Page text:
Regional Protection Practices

The earliest forms of protection magic appear in the ancient eastern Mediterranean. However, cultures and religions spread along with trade and human migration. As traditions reach new locations and grow older over time, practices may evolve, and belief systems can change. Depending on the region, shifts in ideology shaped how each region confronted supernatural threats. With the spread of the threat of witchcraft, protection magic merged into warding magic intended to hinder the influence of witches. Although the evil eye remained an ever-presiding danger, when the belief in witchcraft took hold, it became the primary adversary.


Traditional practices that bring protection and ward off the influence of witchcraft are still in use in some rural regions of Spain today. Dating back to early Christianity in Spain, it is common to find bundled branches of olive or birch trees hung above windows and doorways. These bundles have likely been "blessed" during a local church service with the intent of protecting the home.


Italian warding magic took the form of carrying amulets that provide the wearer protection from evil or from the Evil Eye, known as Malocchio in Italy. One common amulet is a small work of fragile terracotta clay. If the clay amulet breaks, the wearer has been protected from evil and it's time to seek a new amulet. To prevent the influence of witchcraft, the use of the rue plant was hung above doorways, barns, and within the home,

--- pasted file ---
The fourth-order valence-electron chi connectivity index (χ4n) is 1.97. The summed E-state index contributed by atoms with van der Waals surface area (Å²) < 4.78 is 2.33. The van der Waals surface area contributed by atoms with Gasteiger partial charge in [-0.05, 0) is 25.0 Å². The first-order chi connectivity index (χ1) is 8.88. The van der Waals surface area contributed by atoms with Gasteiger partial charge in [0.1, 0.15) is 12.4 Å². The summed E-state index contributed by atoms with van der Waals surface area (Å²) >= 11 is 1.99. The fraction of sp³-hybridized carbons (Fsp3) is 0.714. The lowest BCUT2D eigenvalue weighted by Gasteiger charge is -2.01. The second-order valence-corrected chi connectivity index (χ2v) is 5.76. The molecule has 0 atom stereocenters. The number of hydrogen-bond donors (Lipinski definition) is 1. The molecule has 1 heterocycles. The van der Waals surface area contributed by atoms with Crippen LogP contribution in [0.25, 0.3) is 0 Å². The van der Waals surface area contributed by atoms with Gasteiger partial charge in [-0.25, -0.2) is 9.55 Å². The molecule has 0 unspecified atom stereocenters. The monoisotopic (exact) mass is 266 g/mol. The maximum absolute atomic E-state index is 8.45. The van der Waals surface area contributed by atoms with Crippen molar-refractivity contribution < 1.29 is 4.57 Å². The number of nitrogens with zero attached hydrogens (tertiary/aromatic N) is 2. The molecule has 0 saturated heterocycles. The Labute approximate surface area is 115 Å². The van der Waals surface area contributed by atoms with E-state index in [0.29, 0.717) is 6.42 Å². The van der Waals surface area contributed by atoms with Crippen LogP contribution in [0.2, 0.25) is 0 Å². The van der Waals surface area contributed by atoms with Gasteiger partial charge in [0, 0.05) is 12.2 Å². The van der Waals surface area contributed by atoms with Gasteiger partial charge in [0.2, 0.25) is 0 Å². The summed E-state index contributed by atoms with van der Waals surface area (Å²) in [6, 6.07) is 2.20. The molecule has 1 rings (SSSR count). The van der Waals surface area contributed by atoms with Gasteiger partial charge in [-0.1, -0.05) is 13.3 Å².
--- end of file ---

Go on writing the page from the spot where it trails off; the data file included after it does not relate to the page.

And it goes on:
United Kingdom

In the United Kingdom, Apotropaic symbols engraved in the Medieval Era and before are still visible above entrances to homes, barns, and public buildings. These symbols were etched or sometimes burned into doorways and fireplaces to protect those inside from evil outside influence. Some of the most common symbols include the "daisy wheel," a double 'V' to represent the Virgin Mary, and 'AM' for Ave Maria, also invoking protection from the Virgin Mary. In addition to building entrances, these symbols can be found at the entrance of caves and crags throughout the UK, as these areas were considered entrances to an underworld. 

Warding against witchcraft also found its way into protection traditions. Objects from the 15th century have been found buried in homes. Witches’ bottles, shoes and other items were commonly buried inside the home's walls. Prayers and charms were written upon hidden areas of the home, and it was not uncommon to find Rowen branches above doors and in barns.

Protection Magic Today

Ancient belief systems have found their way into our modern culture. European folklore and tradition were brought to the Americas through trans-Atlantic migration beginning in the late 1400s. This contemporary American warding magic may exhibit some differences but maintains its ancient Mediterranean roots, serving to protect from evil, misfortune, and the influence of witchcraft. Because strong cultural practices continue to survive time, protection magic is still in use in almost every area of the world.



Jones, L. C. (1951). The Evil Eye among European-Americans. Western Folklore, 10(1), 11–25. 

Religion for Breakfast: "What is the Evil Eye"

Dr. Angela Puca: "The Evil Eye or Malocchio - Italian Witchcraft and Paganism"

Gaia: "Ancient Protection: Using Apotropaic Magic to Ward Off Evil"